For more than two months, the FBI has been rounding up and charging hundreds of Trump-incited insurrectionists who, in hopes of preventing the Congressional certification of Joe Biden's Electoral College victory last November, stormed the U.S. Capitol on January 6th.
But a number of key questions remain wholly unanswered following the unprecedented attack on our very system of representative democracy. Central to several of those questions is Donald Trump's own, personal, behind-the-scenes machinations to help instigate the uprising and, perhaps, prevent the deployment of the military to help quell the rebellion he encouraged.
The March 3rd Senate committee testimony of Major General William Walker, Commander of the D.C. National Guard, describing a seemingly inexplicable delay in authorization for his troops to provide relief to the U.S. Capitol under siege, underscores the need to determine whether there is a connection between Trump's post-election November 2020 purge of the top civilian leadership at the Department of Defense (DoD) and the January 6th assault.
The purge at the Pentagon began two days after media outlets called the Presidential Election for Joe Biden, when Trump fired Secretary of Defense Mark Esper. Within days, four senior DoD officials either resigned or were fired and replaced by what CNN characterized as "conspiracy theorists and Trump loyalists." Christopher Miller became the Acting Secretary of Defense. Kash Patel, who had previously worked for the disgraced Rep. Devin Nunes (R-CA) on the House Intelligence Committee, was appointed to serve as Miller's Chief-of-Staff.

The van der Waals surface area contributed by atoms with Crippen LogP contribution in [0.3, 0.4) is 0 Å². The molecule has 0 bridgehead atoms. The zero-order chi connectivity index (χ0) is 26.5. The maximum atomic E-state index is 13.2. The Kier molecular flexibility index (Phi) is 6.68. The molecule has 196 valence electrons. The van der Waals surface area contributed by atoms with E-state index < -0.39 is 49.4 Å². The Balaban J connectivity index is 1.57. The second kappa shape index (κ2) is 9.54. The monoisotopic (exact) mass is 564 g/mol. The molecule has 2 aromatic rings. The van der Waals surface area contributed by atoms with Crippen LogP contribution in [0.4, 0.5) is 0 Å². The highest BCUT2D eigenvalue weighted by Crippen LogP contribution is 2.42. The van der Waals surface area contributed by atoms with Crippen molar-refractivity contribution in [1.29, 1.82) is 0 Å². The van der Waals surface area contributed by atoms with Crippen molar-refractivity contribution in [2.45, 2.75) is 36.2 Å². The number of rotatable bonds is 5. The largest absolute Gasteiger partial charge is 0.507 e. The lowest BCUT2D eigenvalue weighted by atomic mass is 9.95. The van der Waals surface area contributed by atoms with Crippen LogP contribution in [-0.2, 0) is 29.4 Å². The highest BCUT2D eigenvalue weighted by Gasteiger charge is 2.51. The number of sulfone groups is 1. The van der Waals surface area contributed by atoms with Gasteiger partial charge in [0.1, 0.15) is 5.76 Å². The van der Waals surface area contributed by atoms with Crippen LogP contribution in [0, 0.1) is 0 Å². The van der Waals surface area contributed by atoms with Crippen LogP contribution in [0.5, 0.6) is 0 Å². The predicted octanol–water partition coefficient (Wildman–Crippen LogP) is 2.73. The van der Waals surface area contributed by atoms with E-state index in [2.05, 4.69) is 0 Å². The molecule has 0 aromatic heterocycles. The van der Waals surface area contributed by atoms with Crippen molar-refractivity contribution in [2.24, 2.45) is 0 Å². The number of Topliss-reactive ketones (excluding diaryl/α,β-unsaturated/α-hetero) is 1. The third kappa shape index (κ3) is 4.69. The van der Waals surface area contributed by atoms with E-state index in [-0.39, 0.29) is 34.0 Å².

While one Pentagon official described the November purge as "scary", "unsettling" and the moves one would expect from a "dictator", CNN noted in its contemporaneous account that "no one at the Pentagon has an understanding as to what the grand plan is."
Walker's testimony before the Senate Rules and Homeland Security Committees earlier this month, together with other publicly known evidence, points to a distinct likelihood that, once it became clear he couldn't rely upon the U.S. military to carry out a coup, Trump's "grand plan" entailed a stand-down of the D.C. National Guard while his "personal army", an incited mob of white supremacists, stormed the Capitol on January 6...
'Power At All Costs' with Military Coup Unavailable
The January 6 insurrection, according to an analysis proffered by NYU historian Ruth ben Ghiat, was simply the "end game" of Trump's insatiable quest to retain "power at all costs". That analysis was reinforced by the House Impeachment Trial Managers, both by way of their trial brief [PDF] and throughout the course of Trump's second Impeachment Trial, which garnered an historic, bipartisan majority 57-43 vote to convict. Even Minority Leader Mitch McConnell, who voted against conviction on specious "jurisdictional" grounds, acknowledged afterward that Trump was "practically and morally responsible for provoking the events of that day."